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Determine the total number of combinations (of any size) of a multiset of objects of $k$ different types with finite repetition numbers $n_1, n_2, \ldots, n_k$ respectively.

The answer is $(n_1+1)(n_2+1)....(n_k+1)$, but I don't see why.

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You are all alone at an all-you can eat cafeteria line. First there are $n_1$ cherry tomatoes on a plate. You can take any number of the cherry tomatoes you want, $0$, or $1$, or $2$, and so on up to $n_1$, and put them on your tray.

Then comes a plate with $n_2$ radishes, and you can take any number of the radishes you want, including none. Then comes a plate with $n_3$ green olives, and you can take any number of the green olives you want. Then comes a plate of $n_4$ black olives. And so on. The $k$-th and final item in the cafeteria line is a plate of $n_k$ strawberries, and you can take any number of them you want, including $0$.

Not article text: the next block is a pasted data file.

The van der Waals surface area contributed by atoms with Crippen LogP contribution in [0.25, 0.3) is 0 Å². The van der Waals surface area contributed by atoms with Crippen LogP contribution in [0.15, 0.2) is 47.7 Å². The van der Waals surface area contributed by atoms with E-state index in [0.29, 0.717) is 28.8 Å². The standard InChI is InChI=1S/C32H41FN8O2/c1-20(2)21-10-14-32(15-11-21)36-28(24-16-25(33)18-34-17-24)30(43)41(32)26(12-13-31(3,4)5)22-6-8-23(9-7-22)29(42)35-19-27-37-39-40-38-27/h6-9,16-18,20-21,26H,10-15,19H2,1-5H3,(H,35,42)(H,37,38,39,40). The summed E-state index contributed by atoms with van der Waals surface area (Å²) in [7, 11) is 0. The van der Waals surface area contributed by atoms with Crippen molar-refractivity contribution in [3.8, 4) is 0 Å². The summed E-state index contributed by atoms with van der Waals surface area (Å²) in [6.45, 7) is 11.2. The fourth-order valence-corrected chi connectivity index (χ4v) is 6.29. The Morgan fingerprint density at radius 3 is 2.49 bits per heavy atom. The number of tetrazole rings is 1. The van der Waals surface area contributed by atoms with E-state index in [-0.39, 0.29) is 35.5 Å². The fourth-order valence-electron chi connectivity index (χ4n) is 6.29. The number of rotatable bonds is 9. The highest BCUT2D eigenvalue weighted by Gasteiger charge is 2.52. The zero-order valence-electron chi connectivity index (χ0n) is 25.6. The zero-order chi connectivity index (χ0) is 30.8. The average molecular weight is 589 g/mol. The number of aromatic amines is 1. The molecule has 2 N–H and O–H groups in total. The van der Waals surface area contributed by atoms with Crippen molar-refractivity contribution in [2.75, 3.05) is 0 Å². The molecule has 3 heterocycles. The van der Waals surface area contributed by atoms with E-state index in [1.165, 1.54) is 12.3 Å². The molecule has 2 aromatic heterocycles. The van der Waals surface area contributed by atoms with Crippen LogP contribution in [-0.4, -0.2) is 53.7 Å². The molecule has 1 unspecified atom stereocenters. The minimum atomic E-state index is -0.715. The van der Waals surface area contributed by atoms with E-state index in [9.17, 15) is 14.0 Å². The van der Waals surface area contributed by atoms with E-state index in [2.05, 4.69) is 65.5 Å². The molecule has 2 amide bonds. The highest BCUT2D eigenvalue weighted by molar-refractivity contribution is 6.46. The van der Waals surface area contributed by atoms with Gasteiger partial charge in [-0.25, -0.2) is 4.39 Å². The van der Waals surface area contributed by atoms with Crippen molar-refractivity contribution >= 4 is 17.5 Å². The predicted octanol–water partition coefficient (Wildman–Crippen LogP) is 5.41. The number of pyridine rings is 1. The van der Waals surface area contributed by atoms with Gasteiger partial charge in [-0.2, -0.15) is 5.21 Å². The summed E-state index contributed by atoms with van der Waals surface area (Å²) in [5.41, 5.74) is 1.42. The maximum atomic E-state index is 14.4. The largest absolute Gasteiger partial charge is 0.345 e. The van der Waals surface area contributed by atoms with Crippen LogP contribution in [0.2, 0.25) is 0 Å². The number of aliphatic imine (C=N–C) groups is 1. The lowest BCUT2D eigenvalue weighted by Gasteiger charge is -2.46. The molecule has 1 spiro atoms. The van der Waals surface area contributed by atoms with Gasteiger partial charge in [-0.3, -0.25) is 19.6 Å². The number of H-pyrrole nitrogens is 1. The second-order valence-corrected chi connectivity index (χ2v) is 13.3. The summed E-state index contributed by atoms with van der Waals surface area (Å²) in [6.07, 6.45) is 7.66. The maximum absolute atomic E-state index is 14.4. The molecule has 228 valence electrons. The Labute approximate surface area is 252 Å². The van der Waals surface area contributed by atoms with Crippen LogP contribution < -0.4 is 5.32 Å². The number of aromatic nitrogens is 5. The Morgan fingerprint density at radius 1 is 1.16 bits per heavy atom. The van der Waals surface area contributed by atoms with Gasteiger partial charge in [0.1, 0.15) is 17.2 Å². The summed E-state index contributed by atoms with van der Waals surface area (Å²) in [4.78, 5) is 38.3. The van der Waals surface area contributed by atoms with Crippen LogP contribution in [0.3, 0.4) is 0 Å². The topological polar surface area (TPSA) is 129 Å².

How many ways are there to choose lunch? There are $n_1+1$ choices for how many cherry tomatoes you take, namely $0$, $1$, and so on up to $n_1$. For each choice about the number of cherry tomatoes, there are $n_2+1$ choices for the number of radishes you take. Thus by the time you are past the radish plate, there are $(n_1+1)(n_2+1)$ possibilities for what is on your tray. For each of these possibilities, there are $n_3+1$ possible decisions for the number of green olives to take, for a total so far of $(n_1+1)(n_2+1)(n_3+1)$ possibilities. And so on. The total number of possible choices of lunch is therefore $$(n_1+1)(n_2+1)(n_3+1)\cdots (n_k+1).$$

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  1. If I have only one type of object ($k=1$), why is the answer $n_1+1$?

  2. In the general case when we have $k$ types of objects, the answer $$\prod\limits_{i=1}^k (n_i+1) $$ suggests applying the product rule.

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